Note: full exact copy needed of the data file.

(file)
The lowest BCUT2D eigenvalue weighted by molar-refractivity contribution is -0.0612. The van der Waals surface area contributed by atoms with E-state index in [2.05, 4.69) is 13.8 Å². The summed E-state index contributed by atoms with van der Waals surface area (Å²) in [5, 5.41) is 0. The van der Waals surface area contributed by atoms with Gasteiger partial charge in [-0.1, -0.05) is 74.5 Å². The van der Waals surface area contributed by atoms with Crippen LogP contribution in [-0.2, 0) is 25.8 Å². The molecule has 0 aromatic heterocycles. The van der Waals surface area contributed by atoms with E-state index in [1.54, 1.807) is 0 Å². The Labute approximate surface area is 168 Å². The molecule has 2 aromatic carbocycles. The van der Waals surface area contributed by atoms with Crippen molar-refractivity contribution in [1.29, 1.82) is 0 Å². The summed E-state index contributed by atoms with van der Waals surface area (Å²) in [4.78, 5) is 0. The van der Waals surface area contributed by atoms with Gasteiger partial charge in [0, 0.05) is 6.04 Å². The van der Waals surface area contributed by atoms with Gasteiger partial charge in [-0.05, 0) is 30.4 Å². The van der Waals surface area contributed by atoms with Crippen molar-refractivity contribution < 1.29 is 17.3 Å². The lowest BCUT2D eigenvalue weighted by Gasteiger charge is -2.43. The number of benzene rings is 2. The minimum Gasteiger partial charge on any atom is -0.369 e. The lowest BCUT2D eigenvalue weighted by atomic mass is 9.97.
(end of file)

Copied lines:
The lowest BCUT2D eigenvalue weighted by molar-refractivity contribution is -0.0612. The van der Waals surface area contributed by atoms with E-state index in [2.05, 4.69) is 13.8 Å². The summed E-state index contributed by atoms with van der Waals surface area (Å²) in [5, 5.41) is 0. The van der Waals surface area contributed by atoms with Gasteiger partial charge in [-0.1, -0.05) is 74.5 Å². The van der Waals surface area contributed by atoms with Crippen LogP contribution in [-0.2, 0) is 25.8 Å². The molecule has 0 aromatic heterocycles. The van der Waals surface area contributed by atoms with E-state index in [1.54, 1.807) is 0 Å². The Labute approximate surface area is 168 Å². The molecule has 2 aromatic carbocycles. The van der Waals surface area contributed by atoms with Crippen molar-refractivity contribution in [1.29, 1.82) is 0 Å². The summed E-state index contributed by atoms with van der Waals surface area (Å²) in [4.78, 5) is 0. The van der Waals surface area contributed by atoms with Gasteiger partial charge in [0, 0.05) is 6.04 Å². The van der Waals surface area contributed by atoms with Gasteiger partial charge in [-0.05, 0) is 30.4 Å². The van der Waals surface area contributed by atoms with Crippen molar-refractivity contribution < 1.29 is 17.3 Å². The lowest BCUT2D eigenvalue weighted by Gasteiger charge is -2.43. The number of benzene rings is 2. The minimum Gasteiger partial charge on any atom is -0.369 e. The lowest BCUT2D eigenvalue weighted by atomic mass is 9.97.